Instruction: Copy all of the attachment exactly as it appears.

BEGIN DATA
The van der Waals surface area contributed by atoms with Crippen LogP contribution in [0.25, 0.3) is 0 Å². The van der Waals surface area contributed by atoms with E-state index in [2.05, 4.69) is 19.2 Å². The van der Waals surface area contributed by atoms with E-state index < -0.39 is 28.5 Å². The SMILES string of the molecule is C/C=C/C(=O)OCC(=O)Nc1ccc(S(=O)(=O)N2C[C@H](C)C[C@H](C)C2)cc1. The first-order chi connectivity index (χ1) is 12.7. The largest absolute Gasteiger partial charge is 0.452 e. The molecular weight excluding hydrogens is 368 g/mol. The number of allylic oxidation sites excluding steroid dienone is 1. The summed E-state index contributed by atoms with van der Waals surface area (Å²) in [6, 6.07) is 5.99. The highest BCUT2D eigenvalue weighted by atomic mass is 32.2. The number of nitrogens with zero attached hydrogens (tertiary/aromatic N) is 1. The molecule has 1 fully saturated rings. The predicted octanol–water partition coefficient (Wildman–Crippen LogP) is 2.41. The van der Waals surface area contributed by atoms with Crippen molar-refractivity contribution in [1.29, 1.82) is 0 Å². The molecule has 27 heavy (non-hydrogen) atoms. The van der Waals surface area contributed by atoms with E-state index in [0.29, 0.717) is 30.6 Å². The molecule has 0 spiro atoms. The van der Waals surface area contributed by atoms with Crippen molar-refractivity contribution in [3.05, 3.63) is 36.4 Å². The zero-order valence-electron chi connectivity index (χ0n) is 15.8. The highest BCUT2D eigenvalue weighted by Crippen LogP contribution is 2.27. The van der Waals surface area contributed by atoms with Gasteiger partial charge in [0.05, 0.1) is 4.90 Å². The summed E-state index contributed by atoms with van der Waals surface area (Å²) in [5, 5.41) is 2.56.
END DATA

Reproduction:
The van der Waals surface area contributed by atoms with Crippen LogP contribution in [0.25, 0.3) is 0 Å². The van der Waals surface area contributed by atoms with E-state index in [2.05, 4.69) is 19.2 Å². The van der Waals surface area contributed by atoms with E-state index < -0.39 is 28.5 Å². The SMILES string of the molecule is C/C=C/C(=O)OCC(=O)Nc1ccc(S(=O)(=O)N2C[C@H](C)C[C@H](C)C2)cc1. The first-order chi connectivity index (χ1) is 12.7. The largest absolute Gasteiger partial charge is 0.452 e. The molecular weight excluding hydrogens is 368 g/mol. The number of allylic oxidation sites excluding steroid dienone is 1. The summed E-state index contributed by atoms with van der Waals surface area (Å²) in [6, 6.07) is 5.99. The highest BCUT2D eigenvalue weighted by atomic mass is 32.2. The number of nitrogens with zero attached hydrogens (tertiary/aromatic N) is 1. The molecule has 1 fully saturated rings. The predicted octanol–water partition coefficient (Wildman–Crippen LogP) is 2.41. The van der Waals surface area contributed by atoms with Crippen molar-refractivity contribution in [1.29, 1.82) is 0 Å². The molecule has 27 heavy (non-hydrogen) atoms. The van der Waals surface area contributed by atoms with E-state index in [0.29, 0.717) is 30.6 Å². The molecule has 0 spiro atoms. The van der Waals surface area contributed by atoms with Crippen molar-refractivity contribution in [3.05, 3.63) is 36.4 Å². The zero-order valence-electron chi connectivity index (χ0n) is 15.8. The highest BCUT2D eigenvalue weighted by Crippen LogP contribution is 2.27. The van der Waals surface area contributed by atoms with Gasteiger partial charge in [0.05, 0.1) is 4.90 Å². The summed E-state index contributed by atoms with van der Waals surface area (Å²) in [5, 5.41) is 2.56.